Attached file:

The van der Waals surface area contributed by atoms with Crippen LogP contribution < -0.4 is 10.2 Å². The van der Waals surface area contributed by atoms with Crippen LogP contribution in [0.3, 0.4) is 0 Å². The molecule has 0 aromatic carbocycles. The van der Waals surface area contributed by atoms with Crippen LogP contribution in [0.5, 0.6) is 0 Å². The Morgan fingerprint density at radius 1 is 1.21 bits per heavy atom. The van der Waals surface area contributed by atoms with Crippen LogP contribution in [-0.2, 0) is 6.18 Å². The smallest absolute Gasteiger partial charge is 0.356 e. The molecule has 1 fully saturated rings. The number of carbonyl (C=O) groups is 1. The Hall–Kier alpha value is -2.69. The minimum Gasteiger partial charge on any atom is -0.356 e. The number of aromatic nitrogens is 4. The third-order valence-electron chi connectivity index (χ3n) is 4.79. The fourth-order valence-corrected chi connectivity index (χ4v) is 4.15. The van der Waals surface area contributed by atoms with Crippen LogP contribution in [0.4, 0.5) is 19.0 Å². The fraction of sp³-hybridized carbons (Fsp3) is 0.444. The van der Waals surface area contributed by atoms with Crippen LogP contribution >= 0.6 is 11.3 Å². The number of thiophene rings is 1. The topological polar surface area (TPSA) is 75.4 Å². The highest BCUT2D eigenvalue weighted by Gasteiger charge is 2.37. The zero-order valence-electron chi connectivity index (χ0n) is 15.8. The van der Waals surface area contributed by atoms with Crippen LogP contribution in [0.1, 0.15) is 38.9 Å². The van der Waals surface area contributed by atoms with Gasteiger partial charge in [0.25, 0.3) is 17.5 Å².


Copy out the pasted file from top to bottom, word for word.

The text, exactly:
The van der Waals surface area contributed by atoms with Crippen LogP contribution < -0.4 is 10.2 Å². The van der Waals surface area contributed by atoms with Crippen LogP contribution in [0.3, 0.4) is 0 Å². The molecule has 0 aromatic carbocycles. The van der Waals surface area contributed by atoms with Crippen LogP contribution in [0.5, 0.6) is 0 Å². The Morgan fingerprint density at radius 1 is 1.21 bits per heavy atom. The van der Waals surface area contributed by atoms with Crippen LogP contribution in [-0.2, 0) is 6.18 Å². The smallest absolute Gasteiger partial charge is 0.356 e. The molecule has 1 fully saturated rings. The number of carbonyl (C=O) groups is 1. The Hall–Kier alpha value is -2.69. The minimum Gasteiger partial charge on any atom is -0.356 e. The number of aromatic nitrogens is 4. The third-order valence-electron chi connectivity index (χ3n) is 4.79. The fourth-order valence-corrected chi connectivity index (χ4v) is 4.15. The van der Waals surface area contributed by atoms with Crippen LogP contribution in [0.4, 0.5) is 19.0 Å². The fraction of sp³-hybridized carbons (Fsp3) is 0.444. The van der Waals surface area contributed by atoms with Crippen LogP contribution >= 0.6 is 11.3 Å². The number of thiophene rings is 1. The topological polar surface area (TPSA) is 75.4 Å². The highest BCUT2D eigenvalue weighted by Gasteiger charge is 2.37. The zero-order valence-electron chi connectivity index (χ0n) is 15.8. The van der Waals surface area contributed by atoms with Crippen LogP contribution in [0.1, 0.15) is 38.9 Å². The van der Waals surface area contributed by atoms with Gasteiger partial charge in [0.25, 0.3) is 17.5 Å².